"U.S. regulators are sounding the alarm about banks’ exposure to oil-and-gas producers, a move that could limit their ability to lend to companies battered by a yearlong slump in prices," WSJ reports, reinforcing the notion that North America's "zero hedged" O&G sector is in for a rough ride.
Global equities plunged on Monday as both carbon-based traders and HFTs tried in vain to keep their composure which watching in horror as Greece, the birthplace of Western civilization, quickly became Venezuela. With Europe’s “Lehman weekend” now in the books and as the currency union stares into an uncertain future, the sell side tries to make sense of it all.
As we previously noted, liquidity is there when you don't need it, and it promptly disappears once it is in demand. Consider it "cocktease capitalism." If liquidity lasts longer than 4 hours, call the CFTC because you may be experiencing a spoof. Right now, the ultimate spoof is setting up as the credit default swap market collapses, and a global bond market margin call is just around the corner.
The fact that Moody's and Fitch are beginning to reevaluate student loan ABS is indicative of an underlying shift in the market. Between the proliferation of IBR and the Department of Education's recent move to open the door for debt forgiveness in the wake of the Corinthian collapse, financial markets are beginning to see the writing on the wall. Perhaps Bill Ackman said it best: "there's no way students are going to pay it all back."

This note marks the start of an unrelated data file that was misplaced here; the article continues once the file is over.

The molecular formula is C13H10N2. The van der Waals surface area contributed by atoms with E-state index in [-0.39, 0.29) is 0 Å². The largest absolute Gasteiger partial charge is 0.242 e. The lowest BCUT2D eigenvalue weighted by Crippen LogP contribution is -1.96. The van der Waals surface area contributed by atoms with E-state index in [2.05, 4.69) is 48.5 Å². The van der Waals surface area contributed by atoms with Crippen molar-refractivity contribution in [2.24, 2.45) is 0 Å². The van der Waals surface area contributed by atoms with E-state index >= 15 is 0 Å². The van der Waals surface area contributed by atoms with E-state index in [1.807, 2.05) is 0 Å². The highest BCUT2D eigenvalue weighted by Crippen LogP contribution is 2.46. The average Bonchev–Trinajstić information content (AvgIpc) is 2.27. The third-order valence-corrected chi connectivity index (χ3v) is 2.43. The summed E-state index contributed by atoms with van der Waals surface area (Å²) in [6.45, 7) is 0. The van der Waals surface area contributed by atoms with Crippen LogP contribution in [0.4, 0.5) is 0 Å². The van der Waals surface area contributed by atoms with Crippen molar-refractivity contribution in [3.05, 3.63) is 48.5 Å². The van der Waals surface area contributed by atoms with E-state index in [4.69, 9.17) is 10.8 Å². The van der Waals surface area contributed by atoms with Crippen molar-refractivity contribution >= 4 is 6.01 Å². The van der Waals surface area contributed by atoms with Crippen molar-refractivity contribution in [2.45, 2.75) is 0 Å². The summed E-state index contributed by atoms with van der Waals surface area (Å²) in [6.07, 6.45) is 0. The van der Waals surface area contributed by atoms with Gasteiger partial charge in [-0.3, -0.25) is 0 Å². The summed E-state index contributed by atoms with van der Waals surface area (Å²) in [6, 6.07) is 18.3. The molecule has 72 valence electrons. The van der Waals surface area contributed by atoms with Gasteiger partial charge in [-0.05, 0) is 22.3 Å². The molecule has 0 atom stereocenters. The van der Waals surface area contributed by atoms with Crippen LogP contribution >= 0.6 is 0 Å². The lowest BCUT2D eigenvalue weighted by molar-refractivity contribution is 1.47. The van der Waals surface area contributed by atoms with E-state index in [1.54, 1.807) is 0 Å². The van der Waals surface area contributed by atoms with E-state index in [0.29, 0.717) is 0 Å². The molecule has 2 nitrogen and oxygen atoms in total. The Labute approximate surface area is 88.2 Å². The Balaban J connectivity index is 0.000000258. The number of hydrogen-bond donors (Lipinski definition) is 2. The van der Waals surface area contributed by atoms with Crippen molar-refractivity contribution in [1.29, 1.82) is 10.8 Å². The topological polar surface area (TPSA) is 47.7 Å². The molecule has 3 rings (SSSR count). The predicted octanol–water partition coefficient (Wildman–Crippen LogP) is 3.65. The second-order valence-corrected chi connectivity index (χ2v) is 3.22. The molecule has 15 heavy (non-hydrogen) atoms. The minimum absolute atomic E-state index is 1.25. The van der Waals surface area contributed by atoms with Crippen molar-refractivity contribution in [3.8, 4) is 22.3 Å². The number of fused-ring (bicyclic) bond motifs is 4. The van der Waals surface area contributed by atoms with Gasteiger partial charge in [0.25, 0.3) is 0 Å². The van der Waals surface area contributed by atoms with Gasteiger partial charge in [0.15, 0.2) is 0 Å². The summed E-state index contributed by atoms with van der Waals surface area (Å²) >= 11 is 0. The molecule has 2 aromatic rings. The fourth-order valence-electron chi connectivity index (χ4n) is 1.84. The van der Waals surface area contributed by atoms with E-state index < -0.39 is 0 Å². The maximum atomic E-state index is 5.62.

"Of the subprime vehicle loans bundled into securities, 73 percent now exceed five years, up from 64 percent during the first three months of 2014. 'Because cars depreciate quickly, a borrower is typically upside down or underwater toward the end of a long loan term.' 'The risk is that you extend a loan that a borrower cannot afford over its term schedule. Inching out to 75 and 84 months, I don’t think that has been tested yet.'"
With real incomes collapsing, approval ratings at record lows, and PMIs back in contraction; is it any surprise that the last thing standing for Shinzo Abe to "show" the world his 'progress' is the stock market... the all-knowing arbiter of monetary and fiscal policy-maker success (and completely divergent indicator of real economic health). To wit, overnight saw Japan's Nikkei 225 surged to its highest since Nov 1996 (up almost 150% since Abenomics devaluation was unleashed). The last time we saw such a surge brings a chill air to the conversation as Japanese stocks pass the halfway-back mark to 1989's epic bubble peak, it is begining to look a lot like peaking once again.
The Abe Cabinet's approval rating plunged to 39%, matching a record low, as more than half of voters oppose the new US-sanctioned military/security legislation being debated in the Diet. The last time Shinzo Abe's approval ratings were this low, he called for a snap election and told Kuroda to unleash QQE2.0 which has only squeezed real wages to even record-er lows (24th month in a row of declines), destroyed-er elderly Japanese savings, and crushed-er the middle-class. As his popularity has waned, Abe has become more and more desperate to keep support and has, for the first time in 70- years, lower the minimum voting age from 21 to 18 (adding 2.4 million new voters who have not been demoralized yet by declining pension benefits and quality of life).